Conclusion

PSRCC of urinary bladder is a rare entity with a very poor prognosis. Since patients may present with clinical picture similar to common diseases like BPH it may be difficult to diagnose early in the course of the disease. Treatment options are extremely limited and not well studied. Therefore it is important for the clinicians to be aware of this disease entity.

Consent

The patient is now deceased. Written informed consent for publication of this manuscript and any accompanying images was obtained from the patient's next of kin. A copy of the written approval is available for review by the Editor-in-Chief of this Journal.

Notes

Declarations

Acknowledgements

The manuscript has not been submitted previously and is not being simultaneously submitted elsewhere. This manuscript was prepared solely by the authors listed and all the authors listed have contributed sufficiently to the article to be included as authors. The case was presented as a poster presentation at the Society of General Internal Medicine (SGIM) Southern Regional meeting in Atlanta, GA in March 2006 and at the annual meeting in Los Angeles, CA in April 2006. The abstract was published in the Journal of General Internal Medicine (JGIM) 2006; 21(s4):244.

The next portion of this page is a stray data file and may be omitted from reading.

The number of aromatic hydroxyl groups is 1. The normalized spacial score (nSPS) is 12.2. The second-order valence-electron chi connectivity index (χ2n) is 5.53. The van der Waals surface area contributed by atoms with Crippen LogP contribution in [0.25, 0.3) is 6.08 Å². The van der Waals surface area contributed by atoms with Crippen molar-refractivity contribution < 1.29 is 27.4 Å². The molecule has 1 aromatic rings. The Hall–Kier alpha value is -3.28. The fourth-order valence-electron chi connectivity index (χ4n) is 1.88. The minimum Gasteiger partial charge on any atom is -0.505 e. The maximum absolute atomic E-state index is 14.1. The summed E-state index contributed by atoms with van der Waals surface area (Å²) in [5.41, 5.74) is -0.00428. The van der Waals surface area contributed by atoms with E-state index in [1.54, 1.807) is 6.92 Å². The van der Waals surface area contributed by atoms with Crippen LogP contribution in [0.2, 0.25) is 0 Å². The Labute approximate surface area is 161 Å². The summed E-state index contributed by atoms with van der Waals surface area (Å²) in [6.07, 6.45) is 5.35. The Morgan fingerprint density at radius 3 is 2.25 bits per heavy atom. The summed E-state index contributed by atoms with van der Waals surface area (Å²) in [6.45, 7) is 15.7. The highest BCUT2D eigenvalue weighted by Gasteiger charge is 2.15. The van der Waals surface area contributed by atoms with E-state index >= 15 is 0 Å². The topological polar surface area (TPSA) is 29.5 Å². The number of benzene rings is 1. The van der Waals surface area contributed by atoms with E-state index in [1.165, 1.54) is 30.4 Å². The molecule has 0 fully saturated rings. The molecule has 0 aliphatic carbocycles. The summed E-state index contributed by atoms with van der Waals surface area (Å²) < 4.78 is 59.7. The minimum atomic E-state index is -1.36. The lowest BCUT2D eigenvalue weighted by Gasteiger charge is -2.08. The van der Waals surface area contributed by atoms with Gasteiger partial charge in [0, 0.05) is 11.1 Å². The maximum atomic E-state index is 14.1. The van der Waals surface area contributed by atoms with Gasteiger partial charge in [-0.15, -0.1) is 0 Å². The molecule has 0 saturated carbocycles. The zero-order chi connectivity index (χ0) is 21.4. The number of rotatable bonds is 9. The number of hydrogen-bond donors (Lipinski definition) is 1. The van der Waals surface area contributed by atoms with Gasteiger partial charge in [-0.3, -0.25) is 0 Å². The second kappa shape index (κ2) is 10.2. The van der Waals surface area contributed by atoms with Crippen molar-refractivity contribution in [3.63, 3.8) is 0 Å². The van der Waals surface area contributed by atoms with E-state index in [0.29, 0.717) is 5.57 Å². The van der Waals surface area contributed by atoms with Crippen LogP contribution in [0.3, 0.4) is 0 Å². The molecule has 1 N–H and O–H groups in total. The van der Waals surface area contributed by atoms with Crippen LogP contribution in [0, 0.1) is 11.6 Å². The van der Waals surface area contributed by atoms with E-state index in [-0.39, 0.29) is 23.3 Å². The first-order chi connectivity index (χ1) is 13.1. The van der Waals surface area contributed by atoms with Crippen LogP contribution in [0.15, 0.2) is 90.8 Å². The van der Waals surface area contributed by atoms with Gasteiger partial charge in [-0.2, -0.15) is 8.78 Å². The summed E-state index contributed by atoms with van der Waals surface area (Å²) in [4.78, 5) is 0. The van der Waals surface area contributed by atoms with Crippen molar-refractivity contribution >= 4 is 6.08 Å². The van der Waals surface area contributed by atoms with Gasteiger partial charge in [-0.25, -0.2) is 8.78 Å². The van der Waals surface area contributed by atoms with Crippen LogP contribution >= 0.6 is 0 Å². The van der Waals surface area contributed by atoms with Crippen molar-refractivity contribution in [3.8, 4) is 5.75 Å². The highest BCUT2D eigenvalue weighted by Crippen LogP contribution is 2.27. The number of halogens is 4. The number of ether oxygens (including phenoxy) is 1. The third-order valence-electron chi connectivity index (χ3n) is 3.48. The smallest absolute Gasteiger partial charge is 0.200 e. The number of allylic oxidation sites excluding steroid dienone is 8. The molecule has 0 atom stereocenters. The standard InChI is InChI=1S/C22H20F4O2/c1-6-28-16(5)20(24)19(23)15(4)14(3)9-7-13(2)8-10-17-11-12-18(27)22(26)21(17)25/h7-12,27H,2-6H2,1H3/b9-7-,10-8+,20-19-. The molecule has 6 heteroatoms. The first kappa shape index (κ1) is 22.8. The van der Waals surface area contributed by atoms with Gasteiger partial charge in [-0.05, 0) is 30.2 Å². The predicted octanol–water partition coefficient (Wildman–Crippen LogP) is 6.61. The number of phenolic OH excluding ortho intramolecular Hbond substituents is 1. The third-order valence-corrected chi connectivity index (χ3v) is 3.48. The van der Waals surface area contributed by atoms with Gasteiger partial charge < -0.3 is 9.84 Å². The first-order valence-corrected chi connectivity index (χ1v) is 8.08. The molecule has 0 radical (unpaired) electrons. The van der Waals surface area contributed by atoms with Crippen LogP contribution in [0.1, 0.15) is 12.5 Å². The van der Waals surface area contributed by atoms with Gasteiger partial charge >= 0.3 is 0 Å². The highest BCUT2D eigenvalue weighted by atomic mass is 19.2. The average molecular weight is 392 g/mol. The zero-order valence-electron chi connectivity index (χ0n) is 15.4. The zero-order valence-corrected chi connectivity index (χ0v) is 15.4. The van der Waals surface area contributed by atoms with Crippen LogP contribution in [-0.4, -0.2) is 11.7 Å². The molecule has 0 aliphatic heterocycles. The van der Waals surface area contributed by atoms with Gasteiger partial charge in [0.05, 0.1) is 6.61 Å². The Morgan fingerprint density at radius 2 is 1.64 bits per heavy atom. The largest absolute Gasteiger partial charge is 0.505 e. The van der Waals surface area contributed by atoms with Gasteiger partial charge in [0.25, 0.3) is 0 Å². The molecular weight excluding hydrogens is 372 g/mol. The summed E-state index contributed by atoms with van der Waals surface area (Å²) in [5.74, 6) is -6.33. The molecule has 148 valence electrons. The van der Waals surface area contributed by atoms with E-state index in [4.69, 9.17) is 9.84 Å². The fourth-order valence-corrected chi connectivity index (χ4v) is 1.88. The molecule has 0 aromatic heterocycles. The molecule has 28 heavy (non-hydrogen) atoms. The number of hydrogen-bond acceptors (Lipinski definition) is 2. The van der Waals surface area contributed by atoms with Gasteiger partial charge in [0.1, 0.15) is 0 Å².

Disclosure of financial support:

There is no financial support from commercial sources for the work reported.

Statement of proprietary interest:

The authors hereby state that there are no commercial or proprietary interests of any kind of any drug, device, or equipment mentioned in this study. Neither author has any financial interest of this study.

Authors’ Affiliations

(1)
Department of Medicine, University of Tennessee, College of Medicine

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Copyright

© Gaurav et al; licensee BioMed Central Ltd. 2009

This article is published under license to BioMed Central Ltd. This is an Open Access article distributed under the terms of the Creative Commons Attribution License (http://creativecommons.org/licenses/by/2.0), which permits unrestricted use, distribution, and reproduction in any medium, provided the original work is properly cited.